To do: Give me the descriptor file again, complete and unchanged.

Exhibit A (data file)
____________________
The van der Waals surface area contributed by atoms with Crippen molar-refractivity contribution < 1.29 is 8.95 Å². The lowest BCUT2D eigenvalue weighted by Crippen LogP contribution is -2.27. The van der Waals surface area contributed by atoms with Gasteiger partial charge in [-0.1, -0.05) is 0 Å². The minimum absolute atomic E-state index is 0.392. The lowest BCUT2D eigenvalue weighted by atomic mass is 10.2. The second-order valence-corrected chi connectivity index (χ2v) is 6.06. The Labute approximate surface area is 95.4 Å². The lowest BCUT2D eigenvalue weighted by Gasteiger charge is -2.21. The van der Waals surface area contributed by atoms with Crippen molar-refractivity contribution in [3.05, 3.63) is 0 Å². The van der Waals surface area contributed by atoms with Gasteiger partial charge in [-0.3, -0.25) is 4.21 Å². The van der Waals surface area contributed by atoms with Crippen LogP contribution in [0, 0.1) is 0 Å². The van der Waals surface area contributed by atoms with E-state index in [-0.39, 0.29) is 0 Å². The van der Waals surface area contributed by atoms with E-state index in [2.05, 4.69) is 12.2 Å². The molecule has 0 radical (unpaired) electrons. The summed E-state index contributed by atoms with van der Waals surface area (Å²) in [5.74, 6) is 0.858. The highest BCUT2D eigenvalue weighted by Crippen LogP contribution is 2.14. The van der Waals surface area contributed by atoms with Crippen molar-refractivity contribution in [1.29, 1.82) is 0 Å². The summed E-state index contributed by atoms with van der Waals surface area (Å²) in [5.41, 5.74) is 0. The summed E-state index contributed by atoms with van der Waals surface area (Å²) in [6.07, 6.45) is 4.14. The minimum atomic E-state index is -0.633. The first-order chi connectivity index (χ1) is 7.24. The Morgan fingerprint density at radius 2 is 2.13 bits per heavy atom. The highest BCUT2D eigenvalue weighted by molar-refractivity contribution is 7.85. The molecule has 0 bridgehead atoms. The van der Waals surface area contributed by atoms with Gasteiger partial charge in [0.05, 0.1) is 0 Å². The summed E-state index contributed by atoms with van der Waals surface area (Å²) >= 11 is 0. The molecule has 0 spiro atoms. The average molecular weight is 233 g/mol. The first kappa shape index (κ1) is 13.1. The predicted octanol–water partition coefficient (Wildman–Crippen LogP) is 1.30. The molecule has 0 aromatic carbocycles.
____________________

The van der Waals surface area contributed by atoms with Crippen molar-refractivity contribution < 1.29 is 8.95 Å². The lowest BCUT2D eigenvalue weighted by Crippen LogP contribution is -2.27. The van der Waals surface area contributed by atoms with Gasteiger partial charge in [-0.1, -0.05) is 0 Å². The minimum absolute atomic E-state index is 0.392. The lowest BCUT2D eigenvalue weighted by atomic mass is 10.2. The second-order valence-corrected chi connectivity index (χ2v) is 6.06. The Labute approximate surface area is 95.4 Å². The lowest BCUT2D eigenvalue weighted by Gasteiger charge is -2.21. The van der Waals surface area contributed by atoms with Crippen molar-refractivity contribution in [3.05, 3.63) is 0 Å². The van der Waals surface area contributed by atoms with Gasteiger partial charge in [-0.3, -0.25) is 4.21 Å². The van der Waals surface area contributed by atoms with Crippen LogP contribution in [0, 0.1) is 0 Å². The van der Waals surface area contributed by atoms with E-state index in [-0.39, 0.29) is 0 Å². The van der Waals surface area contributed by atoms with E-state index in [2.05, 4.69) is 12.2 Å². The molecule has 0 radical (unpaired) electrons. The summed E-state index contributed by atoms with van der Waals surface area (Å²) in [5.74, 6) is 0.858. The highest BCUT2D eigenvalue weighted by Crippen LogP contribution is 2.14. The van der Waals surface area contributed by atoms with Crippen molar-refractivity contribution in [1.29, 1.82) is 0 Å². The summed E-state index contributed by atoms with van der Waals surface area (Å²) in [5.41, 5.74) is 0. The summed E-state index contributed by atoms with van der Waals surface area (Å²) in [6.07, 6.45) is 4.14. The minimum atomic E-state index is -0.633. The first-order chi connectivity index (χ1) is 7.24. The Morgan fingerprint density at radius 2 is 2.13 bits per heavy atom. The highest BCUT2D eigenvalue weighted by molar-refractivity contribution is 7.85. The molecule has 0 bridgehead atoms. The van der Waals surface area contributed by atoms with Gasteiger partial charge in [0.05, 0.1) is 0 Å². The summed E-state index contributed by atoms with van der Waals surface area (Å²) >= 11 is 0. The molecule has 0 spiro atoms. The average molecular weight is 233 g/mol. The first kappa shape index (κ1) is 13.1. The predicted octanol–water partition coefficient (Wildman–Crippen LogP) is 1.30. The molecule has 0 aromatic carbocycles.